But also enshrined in our laws was an insistence on welcoming those who are fleeing danger in their own lands. Since World War II, we can be proud that more refugees have been granted asylum in the United States than in any other nation. But today, applications for asylum are under siege, children are being taken from their parents, and deportations of current residents are occurring everywhere including, only eighteen miles from here, the caretaker of Temple Bet Torah in Mount Kisco where Armando Rugerio has worked for twenty years, raised two children, and now languishes in an Albany jail as he awaits a final determination of his fate.

Ours is a tradition that has always valued opening doors (or, if we’re Abraham and Sarah, opening tent flaps). When guests arrive, they may bring immediate blessing or complex challenge. It is our privilege to swing the door as widely open as we can, and respond as Rabbi Moshe Leib of Sassov did, “If there is room for someone like this in God’s universe, surely there is room for him in my home.”

Once again, we are so grateful you have welcomed us into your home. Not only is it a cherished blessing to spend this Shabbat with you, but it reminds us all how vital it is for us to welcome others whenever the need, or simply the opportunity, arises.

I once visited a synagogue in Italy and was asked by the rabbi to say a few words. I shared a funny anecdote about life in New York and, really digging into it, I embellished the story with lots of twists and turns before arriving to the punchline. The rabbi then translated it into Italian, but used only a few words to do so. Everyone laughed, so that was pretty great. After the service, I asked the rabbi how he managed to translate my lengthy story into such a compact retelling. “Well,” he said, “I didn’t think they’d get your point, so I just told them, ‘Our guest is trying to be funny. Everyone please laugh.’”

May we always be grateful for the opportunities life presents to meet new people and make new friends. We may not always understand each other, but we can always appreciate good intentions and the generosity of extending and of accepting invitations to share. Thank You for giving us abundant spirits and open minds, that we might always create spaces, both in our personal and our communal lives, to welcome both stranger and friend.

Eloheinu v’elohei avoteinu v’imoteinu … dear God and God of our ancestors, God of New York and God of Connecticut, God of the Jews and God of the Muslims, God of the comfortable and God of the afflicted, what goodness You have implanted in Your magnificent world! May we open our homes, our towns, our nation, to ensure that all life is honored and protected. Regardless of differences between ourselves and our neighbors, may we understand that we’re not so different that we can’t look into the eyes of another and see the faces of our sisters and our brothers. May the people of our two synagogues always be among the Righteous of the Nations who stand up and proclaim, “Besa.” My word is my promise. My faith is my honor. Humanity is to be cherished. I will do so for each and every one of them.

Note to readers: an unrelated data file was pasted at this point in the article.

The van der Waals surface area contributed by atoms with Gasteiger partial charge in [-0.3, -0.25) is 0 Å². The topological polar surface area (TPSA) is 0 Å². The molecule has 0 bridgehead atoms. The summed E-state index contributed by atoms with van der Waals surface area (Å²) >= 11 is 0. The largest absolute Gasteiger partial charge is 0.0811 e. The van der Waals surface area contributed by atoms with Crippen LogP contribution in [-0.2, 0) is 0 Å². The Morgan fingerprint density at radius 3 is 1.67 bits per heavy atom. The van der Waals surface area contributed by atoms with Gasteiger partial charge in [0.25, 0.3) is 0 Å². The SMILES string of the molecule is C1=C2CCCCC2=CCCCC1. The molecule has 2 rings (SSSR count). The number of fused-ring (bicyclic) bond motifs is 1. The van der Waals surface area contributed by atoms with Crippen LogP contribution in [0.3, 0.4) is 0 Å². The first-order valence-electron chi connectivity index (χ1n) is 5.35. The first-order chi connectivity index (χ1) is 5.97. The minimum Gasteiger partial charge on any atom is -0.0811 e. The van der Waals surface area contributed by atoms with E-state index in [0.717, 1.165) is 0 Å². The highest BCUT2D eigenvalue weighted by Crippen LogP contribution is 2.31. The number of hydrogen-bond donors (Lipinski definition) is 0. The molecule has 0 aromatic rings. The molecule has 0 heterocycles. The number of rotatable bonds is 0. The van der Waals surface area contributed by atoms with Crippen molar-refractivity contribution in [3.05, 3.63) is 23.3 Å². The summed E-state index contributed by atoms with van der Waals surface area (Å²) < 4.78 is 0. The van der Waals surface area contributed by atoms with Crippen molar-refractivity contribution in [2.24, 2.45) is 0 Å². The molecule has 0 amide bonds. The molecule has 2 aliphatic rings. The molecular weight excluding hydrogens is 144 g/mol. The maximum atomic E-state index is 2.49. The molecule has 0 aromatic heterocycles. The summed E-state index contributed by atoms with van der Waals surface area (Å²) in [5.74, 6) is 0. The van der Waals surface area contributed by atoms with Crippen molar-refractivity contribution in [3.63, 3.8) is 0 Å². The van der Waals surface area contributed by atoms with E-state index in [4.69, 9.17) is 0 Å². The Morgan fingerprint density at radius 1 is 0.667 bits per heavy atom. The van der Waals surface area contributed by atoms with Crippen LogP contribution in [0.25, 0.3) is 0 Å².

Shabbat shalom.

Refugees Welcome!

This d’rash was presented as part of our synagogue’s observance of HIAS Refugee Shabbat. At the end, there is a letter that can help a refugee near where I live to remain in the United States with his family. Please sign it and mail it to the address indicated. Billy


Did you hear? Big Bird is retiring. Well, not Big Bird, but Caroll Spinney, the actor who plays Big Bird. After 50 years of entering our homes from his home on Sesame Street, the voice not only of Big Bird but also of Oscar the Grouch is retiring. He’s 84 years old, which is amazingly difficult to believe!

I mention this because Sesame Street is something that has accompanied so many of us through childhood and, as parents, through our second childhood. Coming home from school, plopping down in front of the TV with an apple and maybe some cheese, and jumping into that wonderful world where we got to learn our ABCs and our 123s, this is emblematic of life done right. While Sesame Street was originally created for underprivileged kids to help them get a good start on their education, we privileged kids loved it too. Sesame Street was part of the good life.

But around the world, there are 25.4 million children who are refugees, who have been forced to leave their home, leave their country, and cannot safely return. If they’re really lucky, they may live with family or friends, but more than likely they’re living in tents and other temporary structures inside of refugee camps, and also in towns and cities where jobs, affordable housing, decent meals and health care are very difficult to come by. If these kids get to watch Sesame Street, they just might be wishing they could live in a home as nice as Oscar’s trashcan.

It is estimated that there are 68 million refugees worldwide. Wanna guess how many of those are here in the United States? Well, since 1975 – that’s a little more than 40 years ago – more than three million refugees have been able to find refuge – a safe home – in America and have built new lives for themselves and for their families. Recently, however, our federal government has pretty much closed America’s gates and the ability for refugees to find refuge here has decreased to almost zero.

On top of that, our government has stepped up efforts to deport – which means to send away from our country – people who once came here from another nation, have lived here for decades, raised families here, but are now being arrested, separated from the people they love and, far too frequently, made to leave the United States and not come back.